Simone Rocha might be new to the London Fashion Week schedule, where she’s showing this season as part of Fashion East, but her designs already have begun making waves among retailers. When Rocha, who holds a master’s degree from Central Saint Martins, showed her graduate collection in February, Topshop immediately snapped up her ethereal tulle headdresses. The retailer will produce and sell the pieces in its London flagship starting next month.
Fashion talent runs in Rocha’s family: She’s the daughter of the Hong Kong-born, Ireland-based designer John Rocha.
“I think it’s inevitable to have a family signature. We’re both really interested in fabric and how it can enhance a silhouette,” said Rocha of her father’s and her own designs. “But there’s a different identity — I’m a woman and he’s a man, and I’m a lot younger.”
Rocha, who was born in Ireland but is now based in London, said her spring collection is “a development,” from her master’s degree collection, which juxtaposed clean, tailored black skirts and tuxedo jackets with the whimsical, tulle headdresses and chiffon panels sewn into shirts and dresses.
“I’m working with a lot of washed cottons, washed habotai silk and papery, stiff cottons,” said Rocha. Her inspirations came from Francis Bacon’s portraits, and the Chinese tradition of wearing white as mourning dress — the result of a recent visit to her grandfather’s grave in Hong Kong.
— Nina Jones
Although Felicity Brown will make her debut at London Fashion Week as part of Fashion East, she’s no neophyte. The designer has worked on the design teams at Alberta Ferretti, Loewe, Mulberry and Lanvin since she graduated from the Royal College of Art’s master’s program in fashion in 2002.
She first produced a collection under her own name for fall 2010: It was filled with ruffled cocktail dresses that were made from hand-dyed silks in hues of blue, pink and yellow. That collection, which she showed in London, was picked up by Liberty, Corso Como and Barneys New York.
Lulu Kennedy, director and founder of Fashion East, said she was struck by the “highly romantic” feeling of Brown’s dresses.
“They are unashamedly feminine and I like the simplicity of that message,” added Kennedy. For her spring collection, Brown cited “butterflies, kimonos and the 1950s” among her inspirations, and said she sees her muse as “a leading lady in an old black-and-white film. My ideal customer shares this elegance. She’s natural and embraces fabric.”
— Philippa Brangam
Designers Tamara and Natasha Surguladze are back on the runway this season after a three-year hiatus, and ready to mark a decade in the fashion business. The Georgian-born identical twins, who continued to turn out collections over the past three years, are back in force with a pop-up shop in Mayfair, plans to open a stand-alone store and a string of collaborations in the pipeline.
“We wanted to take a break from showing in order to concentrate on the financial side of the business,” said Natasha. “Now we’re back with a new team, growing sales and a better structure — we’re no longer a small London label.”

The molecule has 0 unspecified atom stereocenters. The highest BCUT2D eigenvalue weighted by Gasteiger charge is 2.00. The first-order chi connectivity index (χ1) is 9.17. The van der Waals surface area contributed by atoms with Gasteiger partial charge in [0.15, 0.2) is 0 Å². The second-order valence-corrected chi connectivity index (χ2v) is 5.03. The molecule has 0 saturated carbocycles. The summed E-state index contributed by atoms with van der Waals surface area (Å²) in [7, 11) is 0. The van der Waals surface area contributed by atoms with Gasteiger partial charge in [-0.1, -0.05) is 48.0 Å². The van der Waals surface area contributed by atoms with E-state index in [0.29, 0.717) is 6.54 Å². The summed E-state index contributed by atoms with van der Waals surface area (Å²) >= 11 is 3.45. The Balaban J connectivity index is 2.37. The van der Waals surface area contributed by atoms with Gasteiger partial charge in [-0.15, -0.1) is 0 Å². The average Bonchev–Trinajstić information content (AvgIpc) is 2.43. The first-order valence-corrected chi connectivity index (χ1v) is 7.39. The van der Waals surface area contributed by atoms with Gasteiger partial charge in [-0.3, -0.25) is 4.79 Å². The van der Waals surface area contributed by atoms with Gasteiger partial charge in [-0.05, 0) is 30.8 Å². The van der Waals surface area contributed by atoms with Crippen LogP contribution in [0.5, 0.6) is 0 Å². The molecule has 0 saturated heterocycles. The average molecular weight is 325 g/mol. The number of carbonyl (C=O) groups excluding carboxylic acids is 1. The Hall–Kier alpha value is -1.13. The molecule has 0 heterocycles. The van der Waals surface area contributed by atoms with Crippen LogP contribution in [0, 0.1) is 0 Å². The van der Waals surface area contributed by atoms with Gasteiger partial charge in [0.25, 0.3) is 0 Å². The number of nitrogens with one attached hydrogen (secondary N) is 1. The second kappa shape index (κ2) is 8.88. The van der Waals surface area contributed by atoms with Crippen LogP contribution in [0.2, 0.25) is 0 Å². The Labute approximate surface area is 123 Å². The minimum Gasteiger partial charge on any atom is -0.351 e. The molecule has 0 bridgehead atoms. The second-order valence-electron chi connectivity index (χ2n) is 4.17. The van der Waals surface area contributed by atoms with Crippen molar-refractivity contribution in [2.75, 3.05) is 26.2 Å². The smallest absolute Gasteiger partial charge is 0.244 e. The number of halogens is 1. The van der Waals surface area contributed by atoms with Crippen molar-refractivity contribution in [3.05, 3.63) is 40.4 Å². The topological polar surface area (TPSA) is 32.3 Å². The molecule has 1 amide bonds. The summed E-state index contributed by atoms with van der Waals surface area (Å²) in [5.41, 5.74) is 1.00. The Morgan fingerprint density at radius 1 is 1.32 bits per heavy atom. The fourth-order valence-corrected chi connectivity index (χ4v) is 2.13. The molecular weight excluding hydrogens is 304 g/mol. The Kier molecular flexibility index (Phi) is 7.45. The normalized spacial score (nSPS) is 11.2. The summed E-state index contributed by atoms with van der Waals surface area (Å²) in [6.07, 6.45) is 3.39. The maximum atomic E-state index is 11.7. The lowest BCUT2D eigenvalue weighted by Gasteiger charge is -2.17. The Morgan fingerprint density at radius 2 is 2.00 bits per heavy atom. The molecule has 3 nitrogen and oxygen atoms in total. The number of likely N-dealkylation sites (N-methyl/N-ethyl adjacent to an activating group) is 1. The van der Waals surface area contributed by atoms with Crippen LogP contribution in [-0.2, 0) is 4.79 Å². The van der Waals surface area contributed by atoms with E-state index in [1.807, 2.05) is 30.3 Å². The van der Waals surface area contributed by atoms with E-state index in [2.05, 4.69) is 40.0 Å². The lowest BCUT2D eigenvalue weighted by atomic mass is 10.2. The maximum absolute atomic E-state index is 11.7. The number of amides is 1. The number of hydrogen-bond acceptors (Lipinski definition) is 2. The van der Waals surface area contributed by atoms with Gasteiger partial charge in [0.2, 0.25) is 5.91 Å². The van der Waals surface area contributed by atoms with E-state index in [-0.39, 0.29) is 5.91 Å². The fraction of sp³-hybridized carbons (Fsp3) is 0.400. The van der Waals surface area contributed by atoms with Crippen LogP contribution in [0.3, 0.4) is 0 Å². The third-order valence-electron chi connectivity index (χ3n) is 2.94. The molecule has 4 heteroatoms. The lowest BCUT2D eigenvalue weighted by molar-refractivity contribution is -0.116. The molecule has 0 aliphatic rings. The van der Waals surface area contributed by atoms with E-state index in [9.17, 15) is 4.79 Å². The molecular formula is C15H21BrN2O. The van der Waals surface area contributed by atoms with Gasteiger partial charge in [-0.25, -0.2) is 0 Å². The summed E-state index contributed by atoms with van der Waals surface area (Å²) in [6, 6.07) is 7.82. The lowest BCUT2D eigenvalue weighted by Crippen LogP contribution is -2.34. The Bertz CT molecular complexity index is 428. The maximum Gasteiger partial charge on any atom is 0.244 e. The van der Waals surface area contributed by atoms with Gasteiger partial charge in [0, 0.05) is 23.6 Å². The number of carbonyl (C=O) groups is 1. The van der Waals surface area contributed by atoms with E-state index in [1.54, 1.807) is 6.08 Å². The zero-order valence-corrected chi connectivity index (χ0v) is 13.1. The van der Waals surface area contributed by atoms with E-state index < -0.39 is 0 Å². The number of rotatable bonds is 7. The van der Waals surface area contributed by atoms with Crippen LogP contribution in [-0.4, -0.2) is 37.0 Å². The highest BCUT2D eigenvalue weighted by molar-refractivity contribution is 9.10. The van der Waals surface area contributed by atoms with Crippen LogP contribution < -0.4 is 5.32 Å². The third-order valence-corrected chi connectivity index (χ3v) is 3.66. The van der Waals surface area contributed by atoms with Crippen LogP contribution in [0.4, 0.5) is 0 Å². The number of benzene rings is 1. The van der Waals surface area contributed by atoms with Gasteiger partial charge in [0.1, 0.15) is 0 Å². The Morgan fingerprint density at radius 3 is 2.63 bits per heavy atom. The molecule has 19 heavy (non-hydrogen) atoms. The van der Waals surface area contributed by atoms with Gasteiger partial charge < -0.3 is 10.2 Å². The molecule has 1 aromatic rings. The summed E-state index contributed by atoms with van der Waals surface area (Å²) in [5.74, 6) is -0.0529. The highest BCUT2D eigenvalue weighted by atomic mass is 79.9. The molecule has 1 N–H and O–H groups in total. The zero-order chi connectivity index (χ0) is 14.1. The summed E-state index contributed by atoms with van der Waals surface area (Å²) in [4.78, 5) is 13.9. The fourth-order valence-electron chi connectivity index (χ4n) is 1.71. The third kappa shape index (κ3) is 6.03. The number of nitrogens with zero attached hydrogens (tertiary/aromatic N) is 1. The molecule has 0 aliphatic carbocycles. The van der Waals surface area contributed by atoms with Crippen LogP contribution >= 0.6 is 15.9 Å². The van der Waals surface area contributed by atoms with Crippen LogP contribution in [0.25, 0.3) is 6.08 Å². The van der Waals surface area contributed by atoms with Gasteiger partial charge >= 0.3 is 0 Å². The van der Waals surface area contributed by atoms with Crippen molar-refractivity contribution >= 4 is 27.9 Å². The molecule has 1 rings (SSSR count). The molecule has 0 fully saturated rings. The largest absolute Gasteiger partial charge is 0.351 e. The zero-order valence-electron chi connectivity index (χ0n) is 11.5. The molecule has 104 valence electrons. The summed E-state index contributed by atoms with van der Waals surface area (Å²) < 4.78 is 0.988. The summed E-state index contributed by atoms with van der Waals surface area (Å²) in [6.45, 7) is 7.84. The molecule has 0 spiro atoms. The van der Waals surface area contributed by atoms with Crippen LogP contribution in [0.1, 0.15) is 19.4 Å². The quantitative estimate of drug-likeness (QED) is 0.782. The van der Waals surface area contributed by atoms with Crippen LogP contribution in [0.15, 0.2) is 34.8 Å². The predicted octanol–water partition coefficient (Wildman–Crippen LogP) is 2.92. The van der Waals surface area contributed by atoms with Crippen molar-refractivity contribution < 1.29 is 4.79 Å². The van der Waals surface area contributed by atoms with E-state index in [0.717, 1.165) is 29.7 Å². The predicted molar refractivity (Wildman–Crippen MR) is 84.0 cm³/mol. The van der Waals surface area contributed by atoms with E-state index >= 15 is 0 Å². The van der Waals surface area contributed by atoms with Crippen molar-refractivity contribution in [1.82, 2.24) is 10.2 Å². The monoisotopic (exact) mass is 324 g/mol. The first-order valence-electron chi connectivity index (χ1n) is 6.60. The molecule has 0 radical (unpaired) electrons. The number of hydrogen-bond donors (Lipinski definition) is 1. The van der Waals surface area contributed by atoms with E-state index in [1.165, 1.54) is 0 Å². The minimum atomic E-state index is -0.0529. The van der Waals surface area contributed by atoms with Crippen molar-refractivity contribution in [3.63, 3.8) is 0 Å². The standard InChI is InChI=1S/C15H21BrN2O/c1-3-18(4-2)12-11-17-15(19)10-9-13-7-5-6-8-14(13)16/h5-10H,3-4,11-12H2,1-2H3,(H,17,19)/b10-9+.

The pop-up store stocks the fall collection at 33 Bruton Place and will remain open until the end of September.
Natasha added there are plans to open a permanent London store, also in Mayfair, next year. The designers, who are backed by private investors, also are preparing a series of 10 collaborations to mark the anniversary. The first is a Ballets Russes-inspired T-shirt that will coincide with the V&A’s upcoming show, “Diaghilev and the Golden Age of the Ballets Russes, 1909-1929.” There are also footwear and accessories collaborations planned.
For spring, their theme is “Maharaja Meets the English Gentleman,” and the designers are planning a salon-style show. The collection features silk jacquards, printed silks and soft colors such as beige and slate gray.
— Samantha Conti
Although Alison Clemency-Buddenhagen launched her own line three seasons ago and counts Harvey Nichols in London and Montaigne Market in Paris among her retail accounts, she is a newcomer to London Fashion Week. The Yorkshire-born designer’s fall collection was full of embellished chiffon dresses, butter-soft leather jackets and chic jackets, and for spring, Clemency-Buddenhagen said she was inspired by the structure of the dome homes found in California in the Sixties. That idea, she said, will translate into “3-D-shaped sleeves and collars.” Short hemlines and sharp, angular necklines also will feature, alongside washed sanded silk and leather dresses and turquoise separates.
Clemency-Buddenhagen, a graduate of Central Saint Martins BA Honors program who has worked for designers including Giorgio Armani, Calvin Klein and Burberry, tapped the photographer Rankin to help with her spring presentation. He’s created a short film and shot stills of the looks, which will be presented in her show space in the Portico Rooms at Somerset House.
— Yety Akinola
Georgian-born David Koma is just 24, but he’s already gaining a pop-star following, with clients including Beyoncé Knowles, Lady Gaga and Alicia Keys. Most recently, he designed a power mesh and metallic chain dress for Kylie Minogue’s latest video, and the black-and-gold body-conscious dress for her appearance last month on “America’s Got Talent.”
Known for his sculptural, embellished statement pieces and strong architectural shapes, Koma is planning a dramatic collection that features contrasting textures for spring. “It’s basically the idea of a swan and a python together,” he said. “A combination of thin wool and light organza chiffons and silks — and python leather. It’s quite a mixed-up collection.”
Koma said he also was inspired by Tchaikovsky’s music and the Russian ballet, and “the graphic lines and shadows” in the works of artist Fernand Léger.
Koma’s designs are available at Harrods and Browns Focus, as well as Joyce in Hong Kong and LuisaViaRoma in Florence.— S.C.